Oh, lovely pumpkin season: With or without meat: these two fillings spice up any pumpkin

After Hokkaido mutated into a trendy vegetable in recent years, pumpkin soup celebrated its culinary comeback.

Oh, lovely pumpkin season: With or without meat: these two fillings spice up any pumpkin

After Hokkaido mutated into a trendy vegetable in recent years, pumpkin soup celebrated its culinary comeback. Whether with cream or coconut milk, carrots or ginger – one new creation quickly followed another. There's nothing wrong with eating soup if you like it. Especially in the cold, wet season, pumpkin is a real vitamin booster that can strengthen your immune system. But does it really have to be the same soup every year or are there other ways to turn the orange-red vegetables into a delicious dish? After all, the Hokkaido has the advantage of being completely edible. So why not save yourself all the chopping and just hollow out the pumpkin and fill it? Below you will find two delicious recipe ideas - one with and one without meat.

To prepare it you need the following ingredients: (enough for approx. 4 to 6 people)

Step 1: Cut off the top of the pumpkins and remove the pulp and seeds with a spoon, leaving an edge about two centimeters thick. If you don't need lids, you can also cut the pumpkins in half. Then brush the inside with a little olive oil and season the whole thing with salt and pepper. Then put the pumpkins, including the lid, in the oven at 180 degrees for 15 to 20 minutes (depending on how thick the edge is).

Step 2: Meanwhile, you can chop the onions and garlic, cut the peppers and carrots into small cubes and heat some oil in a non-stick pan. First, sauté the garlic with the onions until they look translucent, then add the carrot and pepper cubes until everything is golden brown - then fry the minced meat. If you like, you can also stir pumpkin pulp into the mixture.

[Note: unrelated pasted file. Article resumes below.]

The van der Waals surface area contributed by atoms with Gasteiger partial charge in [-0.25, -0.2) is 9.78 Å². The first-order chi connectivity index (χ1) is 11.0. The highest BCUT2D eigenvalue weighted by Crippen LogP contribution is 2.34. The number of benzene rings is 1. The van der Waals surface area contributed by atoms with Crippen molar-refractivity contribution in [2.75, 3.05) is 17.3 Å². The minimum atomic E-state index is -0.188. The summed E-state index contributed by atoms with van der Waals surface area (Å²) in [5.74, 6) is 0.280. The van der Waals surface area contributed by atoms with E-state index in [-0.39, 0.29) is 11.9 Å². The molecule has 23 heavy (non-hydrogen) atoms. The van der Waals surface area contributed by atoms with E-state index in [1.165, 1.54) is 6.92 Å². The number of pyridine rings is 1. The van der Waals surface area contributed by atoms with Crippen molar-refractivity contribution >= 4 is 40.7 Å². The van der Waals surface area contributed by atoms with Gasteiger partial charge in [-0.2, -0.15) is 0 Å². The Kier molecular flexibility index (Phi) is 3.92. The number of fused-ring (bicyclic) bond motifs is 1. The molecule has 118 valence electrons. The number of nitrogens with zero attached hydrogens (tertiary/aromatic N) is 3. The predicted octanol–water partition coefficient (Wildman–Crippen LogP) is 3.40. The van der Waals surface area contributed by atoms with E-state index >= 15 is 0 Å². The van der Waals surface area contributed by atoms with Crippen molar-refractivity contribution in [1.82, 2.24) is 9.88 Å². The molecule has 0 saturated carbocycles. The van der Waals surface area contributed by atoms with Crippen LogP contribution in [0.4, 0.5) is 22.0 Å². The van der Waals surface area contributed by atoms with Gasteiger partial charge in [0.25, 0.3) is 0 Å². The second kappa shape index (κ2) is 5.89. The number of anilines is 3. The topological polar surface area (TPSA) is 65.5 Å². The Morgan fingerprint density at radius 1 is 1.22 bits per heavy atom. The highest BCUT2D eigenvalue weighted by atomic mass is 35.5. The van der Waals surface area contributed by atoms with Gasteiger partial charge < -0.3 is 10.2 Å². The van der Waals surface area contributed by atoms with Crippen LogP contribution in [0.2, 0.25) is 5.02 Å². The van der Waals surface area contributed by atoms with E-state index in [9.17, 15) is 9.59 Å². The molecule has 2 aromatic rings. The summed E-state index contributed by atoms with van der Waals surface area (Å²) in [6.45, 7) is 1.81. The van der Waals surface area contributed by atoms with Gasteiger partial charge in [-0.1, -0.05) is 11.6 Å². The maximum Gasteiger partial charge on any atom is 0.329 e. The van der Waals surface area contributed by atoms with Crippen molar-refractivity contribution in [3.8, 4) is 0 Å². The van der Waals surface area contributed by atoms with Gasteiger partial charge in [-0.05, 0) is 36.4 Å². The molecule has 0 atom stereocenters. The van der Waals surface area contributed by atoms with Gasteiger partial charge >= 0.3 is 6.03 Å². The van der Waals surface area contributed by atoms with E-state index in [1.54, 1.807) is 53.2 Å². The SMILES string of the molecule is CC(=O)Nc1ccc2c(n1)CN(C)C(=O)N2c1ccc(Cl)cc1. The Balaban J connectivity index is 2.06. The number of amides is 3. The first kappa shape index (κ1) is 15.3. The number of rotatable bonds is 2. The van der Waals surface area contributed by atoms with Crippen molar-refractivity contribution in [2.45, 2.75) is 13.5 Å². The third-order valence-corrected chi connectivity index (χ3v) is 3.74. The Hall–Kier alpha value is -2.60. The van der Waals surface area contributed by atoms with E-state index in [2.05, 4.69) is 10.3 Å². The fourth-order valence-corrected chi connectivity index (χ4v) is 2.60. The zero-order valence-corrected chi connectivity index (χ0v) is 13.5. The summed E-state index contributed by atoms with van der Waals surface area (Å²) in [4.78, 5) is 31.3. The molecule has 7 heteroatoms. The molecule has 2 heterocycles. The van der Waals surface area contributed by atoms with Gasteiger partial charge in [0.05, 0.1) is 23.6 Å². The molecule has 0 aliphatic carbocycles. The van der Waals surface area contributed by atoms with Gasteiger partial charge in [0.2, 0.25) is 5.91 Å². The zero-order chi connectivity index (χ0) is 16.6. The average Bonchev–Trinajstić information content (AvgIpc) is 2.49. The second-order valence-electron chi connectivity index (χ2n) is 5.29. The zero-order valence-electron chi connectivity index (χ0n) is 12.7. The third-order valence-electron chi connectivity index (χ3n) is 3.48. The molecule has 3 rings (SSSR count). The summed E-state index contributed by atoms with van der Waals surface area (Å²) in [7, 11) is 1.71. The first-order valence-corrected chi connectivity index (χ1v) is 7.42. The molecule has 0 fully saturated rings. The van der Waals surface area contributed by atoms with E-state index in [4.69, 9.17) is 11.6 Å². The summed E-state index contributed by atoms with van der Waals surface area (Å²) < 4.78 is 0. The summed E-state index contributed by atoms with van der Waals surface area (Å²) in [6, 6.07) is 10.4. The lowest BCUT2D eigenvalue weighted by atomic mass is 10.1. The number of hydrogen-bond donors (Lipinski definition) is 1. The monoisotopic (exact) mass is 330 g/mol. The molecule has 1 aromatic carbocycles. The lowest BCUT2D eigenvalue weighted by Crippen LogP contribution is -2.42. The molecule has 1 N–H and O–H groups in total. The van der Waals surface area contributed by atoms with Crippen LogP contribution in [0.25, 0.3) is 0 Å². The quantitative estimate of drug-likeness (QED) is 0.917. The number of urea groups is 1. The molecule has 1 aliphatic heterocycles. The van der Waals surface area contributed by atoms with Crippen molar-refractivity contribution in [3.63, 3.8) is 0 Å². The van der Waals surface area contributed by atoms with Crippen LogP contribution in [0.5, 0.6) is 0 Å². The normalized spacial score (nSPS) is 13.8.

Step 3: Season the minced meat mixture as desired with tomato paste, cumin, marjoram, thyme, paprika powder, salt and pepper. Then deglaze the pumpkin filling with red wine and let the whole thing simmer briefly before adding the cream. Now take the pan off the heat and add the sour cream to the mixture. Take the pumpkins out of the oven and fill them so that the lid still fits on them and sprinkle the gratin cheese over them. Then bake them for another 30 minutes.

For the vegetarian version you need the following ingredients: (enough for approx. 4 to 6 people)

Cumin seeds

The coriander seeds

Step 1: The pumpkins are cut in the same way as in the previous recipe, hollowed out and pre-cooked in the oven on a baking tray lined with baking paper. Until these can be filled, cook the rice in salted water until it is soft - or even a little firm to the bite. In the meantime, you can cut the onions into small cubes, finely grate the carrots and roughly dice the peppers.

Step 2: Pour the chickpeas into a sieve and let them drain briefly. Meanwhile, you can finely grind the cumin and coriander seeds in a mortar. Then pour some olive oil into a non-stick pan, fry the onions until translucent and add the crushed seeds and some paprika powder. Fry everything briefly, then do the same with the carrots and peppers.

Step 3: Salt the contents of the pan before folding in the chickpeas and rice. Only add the cashew nuts to the filling at the end so that they stay nice and crunchy. Season everything again before pouring the mixture into the pumpkins that have just come out of the oven. Now bake the stuffed vegetables again for at least 15 minutes (depending on how big the pumpkins are).

So that the rice filling doesn't taste too dry, you can serve the dish with a fresh herb dip (which theoretically also goes well with the minced meat filling). You only need a few ingredients:

Put all the ingredients - except the herbs - in a small bowl and mix them together until you get a creamy consistency. Finally, stir the herbs into the dip and give it a final taste.

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